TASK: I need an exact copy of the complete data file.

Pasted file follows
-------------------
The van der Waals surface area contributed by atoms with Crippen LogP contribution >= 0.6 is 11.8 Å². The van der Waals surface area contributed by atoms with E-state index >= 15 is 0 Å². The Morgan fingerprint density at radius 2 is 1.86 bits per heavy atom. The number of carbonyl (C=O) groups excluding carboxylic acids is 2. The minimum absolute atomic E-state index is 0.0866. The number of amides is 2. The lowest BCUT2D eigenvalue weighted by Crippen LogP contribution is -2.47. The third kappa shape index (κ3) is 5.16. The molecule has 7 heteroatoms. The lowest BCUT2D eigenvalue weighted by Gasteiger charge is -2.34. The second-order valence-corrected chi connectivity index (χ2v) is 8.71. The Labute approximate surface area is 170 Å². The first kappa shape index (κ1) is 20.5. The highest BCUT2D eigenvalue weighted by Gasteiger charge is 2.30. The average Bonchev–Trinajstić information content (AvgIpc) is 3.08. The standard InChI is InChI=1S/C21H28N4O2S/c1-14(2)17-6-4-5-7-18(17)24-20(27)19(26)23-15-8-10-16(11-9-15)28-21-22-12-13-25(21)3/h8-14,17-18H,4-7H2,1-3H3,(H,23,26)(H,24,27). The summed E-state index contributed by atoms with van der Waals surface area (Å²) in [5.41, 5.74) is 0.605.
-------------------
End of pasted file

The van der Waals surface area contributed by atoms with Crippen LogP contribution >= 0.6 is 11.8 Å². The van der Waals surface area contributed by atoms with E-state index >= 15 is 0 Å². The Morgan fingerprint density at radius 2 is 1.86 bits per heavy atom. The number of carbonyl (C=O) groups excluding carboxylic acids is 2. The minimum absolute atomic E-state index is 0.0866. The number of amides is 2. The lowest BCUT2D eigenvalue weighted by Crippen LogP contribution is -2.47. The third kappa shape index (κ3) is 5.16. The molecule has 7 heteroatoms. The lowest BCUT2D eigenvalue weighted by Gasteiger charge is -2.34. The second-order valence-corrected chi connectivity index (χ2v) is 8.71. The Labute approximate surface area is 170 Å². The first kappa shape index (κ1) is 20.5. The highest BCUT2D eigenvalue weighted by Gasteiger charge is 2.30. The average Bonchev–Trinajstić information content (AvgIpc) is 3.08. The standard InChI is InChI=1S/C21H28N4O2S/c1-14(2)17-6-4-5-7-18(17)24-20(27)19(26)23-15-8-10-16(11-9-15)28-21-22-12-13-25(21)3/h8-14,17-18H,4-7H2,1-3H3,(H,23,26)(H,24,27). The summed E-state index contributed by atoms with van der Waals surface area (Å²) in [5.41, 5.74) is 0.605.